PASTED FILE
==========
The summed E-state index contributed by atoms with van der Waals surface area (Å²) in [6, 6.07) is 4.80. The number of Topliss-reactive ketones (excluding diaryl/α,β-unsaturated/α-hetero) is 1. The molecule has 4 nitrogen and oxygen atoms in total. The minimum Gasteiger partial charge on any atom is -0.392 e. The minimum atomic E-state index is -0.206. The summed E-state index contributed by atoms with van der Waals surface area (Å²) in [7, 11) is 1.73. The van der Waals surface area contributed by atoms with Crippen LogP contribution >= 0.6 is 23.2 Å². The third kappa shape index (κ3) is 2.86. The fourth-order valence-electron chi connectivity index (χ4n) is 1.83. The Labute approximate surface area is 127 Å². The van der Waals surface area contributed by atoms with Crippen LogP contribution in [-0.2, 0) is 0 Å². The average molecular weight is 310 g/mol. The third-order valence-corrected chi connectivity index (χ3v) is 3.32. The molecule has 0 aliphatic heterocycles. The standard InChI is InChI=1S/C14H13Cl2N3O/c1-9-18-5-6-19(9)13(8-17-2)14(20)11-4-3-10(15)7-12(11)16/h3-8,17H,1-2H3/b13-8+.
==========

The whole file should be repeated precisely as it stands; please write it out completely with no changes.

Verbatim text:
The summed E-state index contributed by atoms with van der Waals surface area (Å²) in [6, 6.07) is 4.80. The number of Topliss-reactive ketones (excluding diaryl/α,β-unsaturated/α-hetero) is 1. The molecule has 4 nitrogen and oxygen atoms in total. The minimum Gasteiger partial charge on any atom is -0.392 e. The minimum atomic E-state index is -0.206. The summed E-state index contributed by atoms with van der Waals surface area (Å²) in [7, 11) is 1.73. The van der Waals surface area contributed by atoms with Crippen LogP contribution >= 0.6 is 23.2 Å². The third kappa shape index (κ3) is 2.86. The fourth-order valence-electron chi connectivity index (χ4n) is 1.83. The Labute approximate surface area is 127 Å². The van der Waals surface area contributed by atoms with Crippen LogP contribution in [-0.2, 0) is 0 Å². The average molecular weight is 310 g/mol. The third-order valence-corrected chi connectivity index (χ3v) is 3.32. The molecule has 0 aliphatic heterocycles. The standard InChI is InChI=1S/C14H13Cl2N3O/c1-9-18-5-6-19(9)13(8-17-2)14(20)11-4-3-10(15)7-12(11)16/h3-8,17H,1-2H3/b13-8+.